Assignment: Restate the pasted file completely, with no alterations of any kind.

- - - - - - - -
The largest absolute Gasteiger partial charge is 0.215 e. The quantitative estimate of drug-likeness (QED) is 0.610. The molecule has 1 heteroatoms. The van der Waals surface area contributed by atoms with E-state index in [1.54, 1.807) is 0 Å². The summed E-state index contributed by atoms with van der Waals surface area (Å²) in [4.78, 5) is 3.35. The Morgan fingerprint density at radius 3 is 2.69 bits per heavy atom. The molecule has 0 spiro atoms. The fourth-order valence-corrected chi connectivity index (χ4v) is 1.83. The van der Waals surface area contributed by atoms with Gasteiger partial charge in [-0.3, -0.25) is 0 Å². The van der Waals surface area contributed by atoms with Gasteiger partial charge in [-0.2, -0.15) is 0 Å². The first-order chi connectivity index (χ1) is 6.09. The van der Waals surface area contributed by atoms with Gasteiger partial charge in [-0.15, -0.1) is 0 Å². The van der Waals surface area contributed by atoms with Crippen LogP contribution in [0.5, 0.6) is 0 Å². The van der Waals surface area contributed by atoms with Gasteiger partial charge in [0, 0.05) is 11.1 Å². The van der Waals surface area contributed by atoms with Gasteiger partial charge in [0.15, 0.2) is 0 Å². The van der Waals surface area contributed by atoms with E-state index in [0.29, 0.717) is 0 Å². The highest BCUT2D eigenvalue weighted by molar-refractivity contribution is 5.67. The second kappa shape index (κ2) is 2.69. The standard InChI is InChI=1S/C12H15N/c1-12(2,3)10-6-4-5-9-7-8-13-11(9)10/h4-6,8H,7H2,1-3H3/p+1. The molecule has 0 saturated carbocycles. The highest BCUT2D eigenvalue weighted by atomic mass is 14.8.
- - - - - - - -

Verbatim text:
The largest absolute Gasteiger partial charge is 0.215 e. The quantitative estimate of drug-likeness (QED) is 0.610. The molecule has 1 heteroatoms. The van der Waals surface area contributed by atoms with E-state index in [1.54, 1.807) is 0 Å². The summed E-state index contributed by atoms with van der Waals surface area (Å²) in [4.78, 5) is 3.35. The Morgan fingerprint density at radius 3 is 2.69 bits per heavy atom. The molecule has 0 spiro atoms. The fourth-order valence-corrected chi connectivity index (χ4v) is 1.83. The van der Waals surface area contributed by atoms with Gasteiger partial charge in [-0.3, -0.25) is 0 Å². The van der Waals surface area contributed by atoms with Gasteiger partial charge in [-0.2, -0.15) is 0 Å². The first-order chi connectivity index (χ1) is 6.09. The van der Waals surface area contributed by atoms with Gasteiger partial charge in [-0.15, -0.1) is 0 Å². The van der Waals surface area contributed by atoms with Crippen LogP contribution in [0.5, 0.6) is 0 Å². The van der Waals surface area contributed by atoms with Gasteiger partial charge in [0, 0.05) is 11.1 Å². The van der Waals surface area contributed by atoms with Gasteiger partial charge in [0.15, 0.2) is 0 Å². The van der Waals surface area contributed by atoms with E-state index in [0.29, 0.717) is 0 Å². The highest BCUT2D eigenvalue weighted by molar-refractivity contribution is 5.67. The second kappa shape index (κ2) is 2.69. The standard InChI is InChI=1S/C12H15N/c1-12(2,3)10-6-4-5-9-7-8-13-11(9)10/h4-6,8H,7H2,1-3H3/p+1. The molecule has 0 saturated carbocycles. The highest BCUT2D eigenvalue weighted by atomic mass is 14.8.